By the way, the research cited by Dr Cole about American soldiers in World War II being unwilling to shoot people was completely discredited several years ago. It carries no weight whatever in discussions of these issues today. Best wishes, James.

  1. James McGuire

    I cannot claim any expertise on the mental states or personal objectives of the men who perpetrated the Woolwich atrocity. Like you I’m a psychologist but I think politics may have more to do with this horrendous event than you seem to be imagining.

    First, by way of context, it’s worth noting, though you would never get to know it from the British media, that only a very small proportion of the terrorist events throughout Europe in any given year are of a type known as “religiously inspired”. According to the EuroPol EU Terrorism Situation and Trend Report (2013), of 219 attacks across seven countries in 2012, only six fell into this category. Many more (167) were due to separatist movements. The pattern varies each year but these figures are not unusual. Your theories about motivation in terms of religious martyrdom do not seem likely to explain very many events of this kind.

    Second, there has been no point in history when an army or other military force from a nominally Muslim country has had a presence in, or has even tried to invade Western Europe or North America. No villages in the UK or any of its near neighbours have been razed to the ground by aerial bombardment, drone attacks, etc. initiated by countries in what we call the Middle East.

    Third, in stark contrast, for most of the last 150 years the British or other Western powers have had armies in one or more of the countries of the Middle East more or less continuously. They have partitioned land, drawn borders, installed dictators, imposed laws, with none of the democratic participation of local people which they later proclaimed as a guiding principle that justified a need for further intervention. They make no complaint against regular violations of human rights in some of these states: on the contrary they continue to make business deals with the despots who run them.

    Fourth, in 1948 in response to a number of terrorist incidents, they established a state, Israel, on land then called Palestine. This resulted in the displacement of over a million people, some still in refugee camps 65 years later. Western governments stood by while that state forcibly occupied the territory of its neighbours, and while it continued to build settlements on the land so acquired, flouting international law and UN conventions more than any other single country has done.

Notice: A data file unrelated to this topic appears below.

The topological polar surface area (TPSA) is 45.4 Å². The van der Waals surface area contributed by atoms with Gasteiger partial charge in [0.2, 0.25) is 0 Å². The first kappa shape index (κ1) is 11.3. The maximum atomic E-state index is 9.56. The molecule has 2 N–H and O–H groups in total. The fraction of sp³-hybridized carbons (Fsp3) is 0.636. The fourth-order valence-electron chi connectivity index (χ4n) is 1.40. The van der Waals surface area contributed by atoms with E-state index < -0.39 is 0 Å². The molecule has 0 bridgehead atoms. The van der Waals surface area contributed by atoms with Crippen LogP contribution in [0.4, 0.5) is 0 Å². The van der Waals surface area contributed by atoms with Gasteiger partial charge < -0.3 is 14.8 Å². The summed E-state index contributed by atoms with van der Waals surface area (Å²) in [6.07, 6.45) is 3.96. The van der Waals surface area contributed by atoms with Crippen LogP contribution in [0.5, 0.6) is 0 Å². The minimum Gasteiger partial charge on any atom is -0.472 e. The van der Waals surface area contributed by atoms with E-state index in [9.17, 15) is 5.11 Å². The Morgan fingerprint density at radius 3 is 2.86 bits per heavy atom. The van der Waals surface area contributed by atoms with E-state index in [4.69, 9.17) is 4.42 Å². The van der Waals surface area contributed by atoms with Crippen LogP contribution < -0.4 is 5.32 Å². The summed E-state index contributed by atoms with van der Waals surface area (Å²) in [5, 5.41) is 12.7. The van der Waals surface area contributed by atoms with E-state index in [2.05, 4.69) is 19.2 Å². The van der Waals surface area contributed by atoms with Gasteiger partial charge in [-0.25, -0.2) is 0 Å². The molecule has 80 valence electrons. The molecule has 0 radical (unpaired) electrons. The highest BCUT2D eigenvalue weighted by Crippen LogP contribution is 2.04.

Fifth, more recently, purportedly acting in our interests, these same governments instituted sanctions against Iraq (run by a dictator they had previously armed), resulting in a near-trebling of the mortality rate of children under 5 (Lancet, v.355, p.1851). The 2003 invasion of that country resulted, on the best scientific estimates available, in many hundreds of thousands of deaths, the majority of them non-combatants (Lancet, v.368, p.1421). Many more have died since then.

    You are certainly right: killing people is not easy. But it’s a challenge that our own leaders seem to have risen to, and on a massive scale. Give the history just outlined, it may not be very surprising that some people feel very aggrieved about it. There are video recordings by two of the July 2005 London bombers that give this as the reason for what they did. Horrifying though this week’s event was, one of the men allegedly involved also made reference to some of the above in what he reportedly said immediately afterwards. You say our involvement in conflicts overseas “will be perceived as the cause of a terrorist attack”? Waking up to the politics, that perception and its accompanying narrative might not seem so distorted. To put it bluntly, these horrors are considerably less than the ones our own government has visited on people elsewhere. I think the model of terrorist thinking which you espouse in your item needs to be expanded or modified to take some of this background into account.